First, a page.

Secretive deals involving "plant material" often end up badly. And no gardener wants to go to jail, even if they do have a really good horticulture therapy program. The courts show no mercy to us gardeners, maybe it's something about our propensity for digging.
Heck, I remember the time I asked to be excused from jury duty because it was spring. They were not sympathetic or understanding. In fact, I could feel the clerk's eyes rolling, over the phone.
There's a better way to exchange plants without all the risks.( Although I used to know of an underground network pushing that banned perennial, purple loosestrife)
Passalong plants are a win-win proposition, and mostly legal. Passalong plants are traded over back fences between neighbors, tossed at curbs for the quick and the observant, no money necessary. Other times they are traded and sold at garden club plant sales. These specimens can be common as clay soil or rare heirlooms tucked in a babushka and tranported from the motherland. Sometimes the story is actually better than the plant.
Having moved an average of every 2.3 years during my peripatetic life, I've had to leave behind many plants, but the hardest to part with are the passalong plants, the ones with a memory of a person or place. I have managed to maintain a few succulents through the moving; a pussy-toes from my fellow-Californian friend Jody, who now lives in NY, a starfish cactus and a jade plant from propagation class during my first year as a Master Gardener in Kansas, and an unusual stapelia (the latin for that same cactus) from Steph, a new Master Gardener friend. They are some of the plants that I hold dearest.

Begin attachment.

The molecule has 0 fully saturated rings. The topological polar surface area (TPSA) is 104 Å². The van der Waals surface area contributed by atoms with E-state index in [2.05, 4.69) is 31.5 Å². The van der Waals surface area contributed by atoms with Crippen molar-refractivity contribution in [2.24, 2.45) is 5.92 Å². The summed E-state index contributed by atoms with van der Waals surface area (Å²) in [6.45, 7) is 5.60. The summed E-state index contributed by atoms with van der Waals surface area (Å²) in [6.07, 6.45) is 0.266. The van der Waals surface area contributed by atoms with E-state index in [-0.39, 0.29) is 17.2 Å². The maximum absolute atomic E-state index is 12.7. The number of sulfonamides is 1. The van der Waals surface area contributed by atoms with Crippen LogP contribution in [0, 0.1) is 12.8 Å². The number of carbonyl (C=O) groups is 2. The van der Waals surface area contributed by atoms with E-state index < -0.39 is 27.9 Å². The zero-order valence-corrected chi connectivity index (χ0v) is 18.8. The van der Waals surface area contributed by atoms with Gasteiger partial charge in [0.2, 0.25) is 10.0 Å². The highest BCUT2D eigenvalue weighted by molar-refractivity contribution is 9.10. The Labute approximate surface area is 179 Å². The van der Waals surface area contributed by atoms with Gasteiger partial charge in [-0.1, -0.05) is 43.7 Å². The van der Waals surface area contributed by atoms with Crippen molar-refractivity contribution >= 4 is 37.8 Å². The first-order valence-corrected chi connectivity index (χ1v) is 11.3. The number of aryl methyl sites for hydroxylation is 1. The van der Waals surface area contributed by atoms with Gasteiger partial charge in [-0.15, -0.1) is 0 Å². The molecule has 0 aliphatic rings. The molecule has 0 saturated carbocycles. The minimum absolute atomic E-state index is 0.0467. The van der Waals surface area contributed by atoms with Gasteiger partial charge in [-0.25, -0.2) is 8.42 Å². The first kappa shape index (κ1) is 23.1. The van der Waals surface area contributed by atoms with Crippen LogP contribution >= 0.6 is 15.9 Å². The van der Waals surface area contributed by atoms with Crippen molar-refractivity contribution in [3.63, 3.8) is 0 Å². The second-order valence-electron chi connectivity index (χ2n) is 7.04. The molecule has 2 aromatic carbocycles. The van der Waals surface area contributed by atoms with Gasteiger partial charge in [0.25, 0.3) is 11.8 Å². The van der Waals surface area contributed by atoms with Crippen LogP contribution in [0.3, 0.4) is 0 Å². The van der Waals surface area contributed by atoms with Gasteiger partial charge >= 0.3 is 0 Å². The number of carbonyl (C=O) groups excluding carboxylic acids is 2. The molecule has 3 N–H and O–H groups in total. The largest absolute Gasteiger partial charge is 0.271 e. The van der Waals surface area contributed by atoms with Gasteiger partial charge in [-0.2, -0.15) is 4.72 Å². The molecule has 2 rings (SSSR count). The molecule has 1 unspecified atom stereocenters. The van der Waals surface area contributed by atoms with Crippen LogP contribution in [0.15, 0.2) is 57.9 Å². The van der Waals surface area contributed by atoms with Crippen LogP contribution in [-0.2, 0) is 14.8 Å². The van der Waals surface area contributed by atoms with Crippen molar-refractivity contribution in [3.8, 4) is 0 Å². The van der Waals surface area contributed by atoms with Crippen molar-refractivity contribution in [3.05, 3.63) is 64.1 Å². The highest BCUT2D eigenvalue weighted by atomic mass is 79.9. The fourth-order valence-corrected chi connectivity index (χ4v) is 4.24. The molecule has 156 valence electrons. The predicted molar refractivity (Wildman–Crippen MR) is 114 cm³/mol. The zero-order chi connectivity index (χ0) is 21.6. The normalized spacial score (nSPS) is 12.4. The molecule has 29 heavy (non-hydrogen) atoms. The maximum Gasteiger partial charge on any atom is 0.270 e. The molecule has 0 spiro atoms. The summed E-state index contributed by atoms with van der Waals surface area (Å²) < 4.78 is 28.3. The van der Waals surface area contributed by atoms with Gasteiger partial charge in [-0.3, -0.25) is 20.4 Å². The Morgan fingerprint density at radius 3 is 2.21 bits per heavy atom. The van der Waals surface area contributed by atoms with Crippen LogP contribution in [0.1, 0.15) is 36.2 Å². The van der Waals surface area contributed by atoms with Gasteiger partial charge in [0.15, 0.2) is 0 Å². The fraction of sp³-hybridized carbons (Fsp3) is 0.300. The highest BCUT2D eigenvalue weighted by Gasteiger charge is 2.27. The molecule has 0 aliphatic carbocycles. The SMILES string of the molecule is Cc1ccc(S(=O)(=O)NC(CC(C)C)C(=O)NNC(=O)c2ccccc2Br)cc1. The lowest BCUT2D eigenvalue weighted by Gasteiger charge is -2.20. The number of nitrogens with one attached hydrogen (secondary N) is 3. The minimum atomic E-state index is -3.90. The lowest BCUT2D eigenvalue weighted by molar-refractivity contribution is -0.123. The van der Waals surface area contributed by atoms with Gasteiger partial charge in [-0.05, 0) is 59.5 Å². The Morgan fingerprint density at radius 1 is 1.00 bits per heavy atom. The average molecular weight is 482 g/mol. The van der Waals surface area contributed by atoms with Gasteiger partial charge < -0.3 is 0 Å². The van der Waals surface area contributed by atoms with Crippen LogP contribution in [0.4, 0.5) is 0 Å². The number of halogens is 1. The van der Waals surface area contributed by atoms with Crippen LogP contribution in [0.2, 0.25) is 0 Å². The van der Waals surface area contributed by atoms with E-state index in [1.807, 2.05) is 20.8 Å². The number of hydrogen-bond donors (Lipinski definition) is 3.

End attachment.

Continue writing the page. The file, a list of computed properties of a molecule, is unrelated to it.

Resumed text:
Stapelia (does anyone know the variety?) The Garden Buzz
Do keep in mind that not every passalong plant is a good thing. A plant described as vigorous may be invasive instead; I'm sure the new owner of my previous garden would like to talk to me about Artemisia "Limelight" and ask me just what I was thinking the day I planted that first sprig. It's not always a bad thing when you say good-bye to a passalong plant. But for the most part they are plants with a proven track record, otherwise they wouldn't be so plentiful for passing along.
(You can read more about all this in Passalong Plants by Steve Bender and Felder Rushing; two garden writers who are equally entertaining and knowledgeable.)